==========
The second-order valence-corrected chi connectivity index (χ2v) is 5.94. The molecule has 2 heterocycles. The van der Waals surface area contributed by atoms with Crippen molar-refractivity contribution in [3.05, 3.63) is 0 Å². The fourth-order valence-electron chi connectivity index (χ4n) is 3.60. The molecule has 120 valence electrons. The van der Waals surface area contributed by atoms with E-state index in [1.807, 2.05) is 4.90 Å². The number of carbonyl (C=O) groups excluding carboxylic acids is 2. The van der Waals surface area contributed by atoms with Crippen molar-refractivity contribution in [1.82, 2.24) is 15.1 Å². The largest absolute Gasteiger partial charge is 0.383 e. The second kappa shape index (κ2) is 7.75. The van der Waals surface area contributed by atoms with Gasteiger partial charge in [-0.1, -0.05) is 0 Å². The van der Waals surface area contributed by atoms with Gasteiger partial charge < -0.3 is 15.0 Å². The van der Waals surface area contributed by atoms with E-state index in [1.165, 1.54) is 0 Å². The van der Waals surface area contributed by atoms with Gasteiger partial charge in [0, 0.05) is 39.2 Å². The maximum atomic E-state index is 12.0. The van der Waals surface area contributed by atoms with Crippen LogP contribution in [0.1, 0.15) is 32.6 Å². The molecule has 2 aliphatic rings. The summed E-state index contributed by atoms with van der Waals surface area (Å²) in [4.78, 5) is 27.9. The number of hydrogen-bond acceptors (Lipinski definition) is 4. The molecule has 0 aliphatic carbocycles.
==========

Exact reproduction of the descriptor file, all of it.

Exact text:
The second-order valence-corrected chi connectivity index (χ2v) is 5.94. The molecule has 2 heterocycles. The van der Waals surface area contributed by atoms with Crippen molar-refractivity contribution in [3.05, 3.63) is 0 Å². The fourth-order valence-electron chi connectivity index (χ4n) is 3.60. The molecule has 120 valence electrons. The van der Waals surface area contributed by atoms with E-state index in [1.807, 2.05) is 4.90 Å². The number of carbonyl (C=O) groups excluding carboxylic acids is 2. The van der Waals surface area contributed by atoms with Crippen molar-refractivity contribution in [1.82, 2.24) is 15.1 Å². The largest absolute Gasteiger partial charge is 0.383 e. The second kappa shape index (κ2) is 7.75. The van der Waals surface area contributed by atoms with Gasteiger partial charge in [-0.1, -0.05) is 0 Å². The van der Waals surface area contributed by atoms with Gasteiger partial charge < -0.3 is 15.0 Å². The van der Waals surface area contributed by atoms with E-state index in [1.165, 1.54) is 0 Å². The van der Waals surface area contributed by atoms with Gasteiger partial charge in [0, 0.05) is 39.2 Å². The maximum atomic E-state index is 12.0. The van der Waals surface area contributed by atoms with Crippen LogP contribution in [0.1, 0.15) is 32.6 Å². The molecule has 2 aliphatic rings. The summed E-state index contributed by atoms with van der Waals surface area (Å²) in [4.78, 5) is 27.9. The number of hydrogen-bond acceptors (Lipinski definition) is 4. The molecule has 0 aliphatic carbocycles.